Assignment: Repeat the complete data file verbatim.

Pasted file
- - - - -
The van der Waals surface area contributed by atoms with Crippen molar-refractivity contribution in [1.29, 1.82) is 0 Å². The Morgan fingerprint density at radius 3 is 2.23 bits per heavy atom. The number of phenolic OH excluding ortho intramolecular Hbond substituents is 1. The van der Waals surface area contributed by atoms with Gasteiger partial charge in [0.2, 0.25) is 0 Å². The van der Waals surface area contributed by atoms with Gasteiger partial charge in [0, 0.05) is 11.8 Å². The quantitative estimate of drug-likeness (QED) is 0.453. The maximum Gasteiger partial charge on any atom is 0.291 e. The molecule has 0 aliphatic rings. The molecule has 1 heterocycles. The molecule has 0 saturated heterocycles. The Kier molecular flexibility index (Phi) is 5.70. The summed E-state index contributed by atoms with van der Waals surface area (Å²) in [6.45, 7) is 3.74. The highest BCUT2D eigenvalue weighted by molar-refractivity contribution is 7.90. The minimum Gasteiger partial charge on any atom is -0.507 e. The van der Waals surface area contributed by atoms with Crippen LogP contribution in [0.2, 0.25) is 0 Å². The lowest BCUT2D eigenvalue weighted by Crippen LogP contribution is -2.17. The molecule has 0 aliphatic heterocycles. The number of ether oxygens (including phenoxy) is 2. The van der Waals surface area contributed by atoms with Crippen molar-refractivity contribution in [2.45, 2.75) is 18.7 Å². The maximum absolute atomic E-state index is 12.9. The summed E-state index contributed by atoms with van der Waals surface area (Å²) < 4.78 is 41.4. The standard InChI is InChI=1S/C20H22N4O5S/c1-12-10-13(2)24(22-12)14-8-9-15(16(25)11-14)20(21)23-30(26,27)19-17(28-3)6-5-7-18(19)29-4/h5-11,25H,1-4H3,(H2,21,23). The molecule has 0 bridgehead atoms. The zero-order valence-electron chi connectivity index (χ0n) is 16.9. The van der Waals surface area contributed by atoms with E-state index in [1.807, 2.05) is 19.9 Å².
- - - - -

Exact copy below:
The van der Waals surface area contributed by atoms with Crippen molar-refractivity contribution in [1.29, 1.82) is 0 Å². The Morgan fingerprint density at radius 3 is 2.23 bits per heavy atom. The number of phenolic OH excluding ortho intramolecular Hbond substituents is 1. The van der Waals surface area contributed by atoms with Gasteiger partial charge in [0.2, 0.25) is 0 Å². The van der Waals surface area contributed by atoms with Gasteiger partial charge in [0, 0.05) is 11.8 Å². The quantitative estimate of drug-likeness (QED) is 0.453. The maximum Gasteiger partial charge on any atom is 0.291 e. The molecule has 0 aliphatic rings. The molecule has 1 heterocycles. The molecule has 0 saturated heterocycles. The Kier molecular flexibility index (Phi) is 5.70. The summed E-state index contributed by atoms with van der Waals surface area (Å²) in [6.45, 7) is 3.74. The highest BCUT2D eigenvalue weighted by molar-refractivity contribution is 7.90. The minimum Gasteiger partial charge on any atom is -0.507 e. The van der Waals surface area contributed by atoms with Crippen LogP contribution in [0.2, 0.25) is 0 Å². The lowest BCUT2D eigenvalue weighted by Crippen LogP contribution is -2.17. The molecule has 0 aliphatic heterocycles. The number of ether oxygens (including phenoxy) is 2. The van der Waals surface area contributed by atoms with Crippen molar-refractivity contribution in [2.45, 2.75) is 18.7 Å². The maximum absolute atomic E-state index is 12.9. The summed E-state index contributed by atoms with van der Waals surface area (Å²) < 4.78 is 41.4. The standard InChI is InChI=1S/C20H22N4O5S/c1-12-10-13(2)24(22-12)14-8-9-15(16(25)11-14)20(21)23-30(26,27)19-17(28-3)6-5-7-18(19)29-4/h5-11,25H,1-4H3,(H2,21,23). The molecule has 0 bridgehead atoms. The zero-order valence-electron chi connectivity index (χ0n) is 16.9. The van der Waals surface area contributed by atoms with E-state index in [1.807, 2.05) is 19.9 Å².